Composting Everything

Here at Dare 2 Dream farms we get a lot of compost going all year long. From the abundant chicken droppings, to bedding of pine shavings, and tons of vegetable matter that is pulled from the garden, there are mountains of compost created each year, which we put back into our garden to renew the health of the soil. We also compost buckets full of organic waste from our household including: 

  • vegetable and fruit peels, tops, and scraps
  • egg shells
  • coffee grounds
  • tea leaves and bags
  • paper towel and toilet paper rolls
  • newspapers and 

Our compost piles are enormous and can only be turned with our tractor. Unlike composting bins, with aeration and a turning mechanism, our piles break down at a slower rate. The ratio of carbon-based additives (pine shavings, cardboard, newspaper, and paper towels) to nitrogen-based additives (food waste, garden waste, manure) help the compost to “cook” properly, breaking down the matter, burning the pathogens, and creating a compost rich in nutrients, not too acidic and not too alkaline, for seeds to grow in the garden.

Compost is like special medicine for a healthy soil. When adding compost, there are an abundance of nutrients, vitamins, and other living substances that work with the soil to create life. When compost is mixed in to the soil, each layer of the plant roots has a chance to take up any nutrients that it will need for growth.

Activators, such as chicken manure, young weeds and grass clippings, are all still “living” and actually bring life to the compost. Since weeds and grass break down easily, they start a process of breaking down with the rest of the food waste and ingredients within the compost. Chicken manure, since it is digested and broken down with enzymes, can be a great way to kick start the break down process as well. Activators are a great additive to any compost to initiate the decomposition and prevent plant matter and food waste from just sitting in a pile and rotting.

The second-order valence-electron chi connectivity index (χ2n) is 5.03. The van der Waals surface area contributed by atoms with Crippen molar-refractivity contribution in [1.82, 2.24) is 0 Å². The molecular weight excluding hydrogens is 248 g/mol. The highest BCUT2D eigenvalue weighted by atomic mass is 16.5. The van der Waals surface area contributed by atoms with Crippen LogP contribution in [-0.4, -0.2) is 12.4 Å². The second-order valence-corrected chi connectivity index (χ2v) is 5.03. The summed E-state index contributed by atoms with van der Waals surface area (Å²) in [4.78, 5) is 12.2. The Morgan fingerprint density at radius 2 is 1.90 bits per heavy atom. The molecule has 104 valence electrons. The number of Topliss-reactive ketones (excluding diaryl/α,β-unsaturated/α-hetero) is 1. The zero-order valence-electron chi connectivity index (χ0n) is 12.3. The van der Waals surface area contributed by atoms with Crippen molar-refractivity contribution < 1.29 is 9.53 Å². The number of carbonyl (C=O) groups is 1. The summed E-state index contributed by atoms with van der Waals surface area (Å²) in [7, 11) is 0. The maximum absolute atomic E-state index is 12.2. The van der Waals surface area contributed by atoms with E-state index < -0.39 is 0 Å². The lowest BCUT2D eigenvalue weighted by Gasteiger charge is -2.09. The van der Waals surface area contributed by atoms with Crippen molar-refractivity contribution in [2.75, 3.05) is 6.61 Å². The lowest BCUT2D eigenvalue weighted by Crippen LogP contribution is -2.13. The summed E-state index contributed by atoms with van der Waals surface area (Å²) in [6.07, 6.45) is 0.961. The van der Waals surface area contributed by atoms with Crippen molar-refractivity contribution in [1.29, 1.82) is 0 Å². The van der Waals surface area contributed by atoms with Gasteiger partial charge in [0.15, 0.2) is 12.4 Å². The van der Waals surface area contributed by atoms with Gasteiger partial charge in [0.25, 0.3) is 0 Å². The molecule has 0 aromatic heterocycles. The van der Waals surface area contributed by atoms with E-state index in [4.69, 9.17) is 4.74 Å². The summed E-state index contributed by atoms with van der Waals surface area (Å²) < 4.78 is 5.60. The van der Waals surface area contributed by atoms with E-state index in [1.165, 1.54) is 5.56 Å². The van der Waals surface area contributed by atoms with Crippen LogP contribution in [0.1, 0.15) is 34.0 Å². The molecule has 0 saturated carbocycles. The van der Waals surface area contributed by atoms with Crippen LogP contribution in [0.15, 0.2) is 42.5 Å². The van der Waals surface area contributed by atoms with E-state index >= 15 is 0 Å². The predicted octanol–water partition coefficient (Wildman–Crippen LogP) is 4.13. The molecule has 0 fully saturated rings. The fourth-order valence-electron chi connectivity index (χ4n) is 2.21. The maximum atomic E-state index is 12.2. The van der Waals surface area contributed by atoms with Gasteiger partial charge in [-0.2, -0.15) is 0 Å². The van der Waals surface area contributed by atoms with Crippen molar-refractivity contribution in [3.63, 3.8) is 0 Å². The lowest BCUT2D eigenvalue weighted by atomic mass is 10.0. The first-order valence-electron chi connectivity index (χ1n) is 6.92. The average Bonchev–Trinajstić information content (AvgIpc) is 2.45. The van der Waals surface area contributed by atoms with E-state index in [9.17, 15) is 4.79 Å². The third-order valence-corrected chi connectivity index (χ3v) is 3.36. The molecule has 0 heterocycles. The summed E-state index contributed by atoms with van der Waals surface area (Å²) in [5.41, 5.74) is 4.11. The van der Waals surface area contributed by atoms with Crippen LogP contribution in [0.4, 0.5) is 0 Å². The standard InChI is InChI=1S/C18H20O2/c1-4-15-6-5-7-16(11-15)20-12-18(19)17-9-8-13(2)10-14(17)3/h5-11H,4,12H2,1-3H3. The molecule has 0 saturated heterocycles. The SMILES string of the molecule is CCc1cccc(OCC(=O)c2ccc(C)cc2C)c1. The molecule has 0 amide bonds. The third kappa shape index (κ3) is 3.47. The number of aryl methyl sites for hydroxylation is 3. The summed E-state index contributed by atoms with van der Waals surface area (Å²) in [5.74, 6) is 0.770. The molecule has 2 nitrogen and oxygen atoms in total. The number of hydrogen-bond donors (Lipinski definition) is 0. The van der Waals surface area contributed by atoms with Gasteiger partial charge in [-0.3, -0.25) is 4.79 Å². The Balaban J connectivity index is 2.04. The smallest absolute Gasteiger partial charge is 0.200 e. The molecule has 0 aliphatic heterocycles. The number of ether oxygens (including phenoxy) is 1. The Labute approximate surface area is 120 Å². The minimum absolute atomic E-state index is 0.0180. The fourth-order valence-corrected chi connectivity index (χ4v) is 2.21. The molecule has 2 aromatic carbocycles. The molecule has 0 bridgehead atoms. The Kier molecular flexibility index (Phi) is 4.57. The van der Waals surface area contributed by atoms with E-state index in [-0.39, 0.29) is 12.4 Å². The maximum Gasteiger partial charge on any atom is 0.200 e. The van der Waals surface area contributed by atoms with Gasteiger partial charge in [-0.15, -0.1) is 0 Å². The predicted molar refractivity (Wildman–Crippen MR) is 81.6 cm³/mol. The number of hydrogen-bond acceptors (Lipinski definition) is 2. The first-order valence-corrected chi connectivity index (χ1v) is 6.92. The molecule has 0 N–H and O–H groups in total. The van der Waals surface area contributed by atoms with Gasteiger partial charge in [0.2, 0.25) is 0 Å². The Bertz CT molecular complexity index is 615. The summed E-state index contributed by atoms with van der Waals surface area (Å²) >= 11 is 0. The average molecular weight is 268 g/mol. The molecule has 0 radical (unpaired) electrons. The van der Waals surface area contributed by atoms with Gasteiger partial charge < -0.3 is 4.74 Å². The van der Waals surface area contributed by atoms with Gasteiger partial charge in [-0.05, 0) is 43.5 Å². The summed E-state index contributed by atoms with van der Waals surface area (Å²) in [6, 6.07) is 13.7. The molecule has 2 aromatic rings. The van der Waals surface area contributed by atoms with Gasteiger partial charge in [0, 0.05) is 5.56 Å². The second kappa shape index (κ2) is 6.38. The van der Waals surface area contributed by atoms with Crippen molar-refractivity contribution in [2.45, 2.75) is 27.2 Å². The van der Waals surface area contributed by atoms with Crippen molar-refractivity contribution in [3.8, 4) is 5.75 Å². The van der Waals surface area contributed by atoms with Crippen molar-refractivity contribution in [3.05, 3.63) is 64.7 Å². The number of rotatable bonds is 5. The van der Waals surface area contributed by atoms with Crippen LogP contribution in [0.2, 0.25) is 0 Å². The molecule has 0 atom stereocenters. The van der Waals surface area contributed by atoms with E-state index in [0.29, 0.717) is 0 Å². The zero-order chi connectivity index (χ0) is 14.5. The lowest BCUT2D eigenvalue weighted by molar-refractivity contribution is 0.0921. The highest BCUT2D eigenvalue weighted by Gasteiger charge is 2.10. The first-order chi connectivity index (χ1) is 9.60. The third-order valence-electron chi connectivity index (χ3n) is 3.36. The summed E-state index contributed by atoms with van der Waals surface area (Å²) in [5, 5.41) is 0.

A compost pile or bin is ready for use when it looks dark brown and shows consistency in its composition. The temperature can be too hot to touch. You can always use a thermometer to test your own compost and make sure it has reached a level between 130-150 degrees F. At this temperature, all unpleasant bacteria has had a chance to break down and be recycled into the rich compost to be used.

If planning on using compost to incorporate into your vegetable garden beds, it is not recommended to use any chemicals, grass clippings that may contain pesticides, or unnatural substances. Steer clear from things that you would not normally consume. Everything that is adding into your compost will be absorbed by future seedlings.

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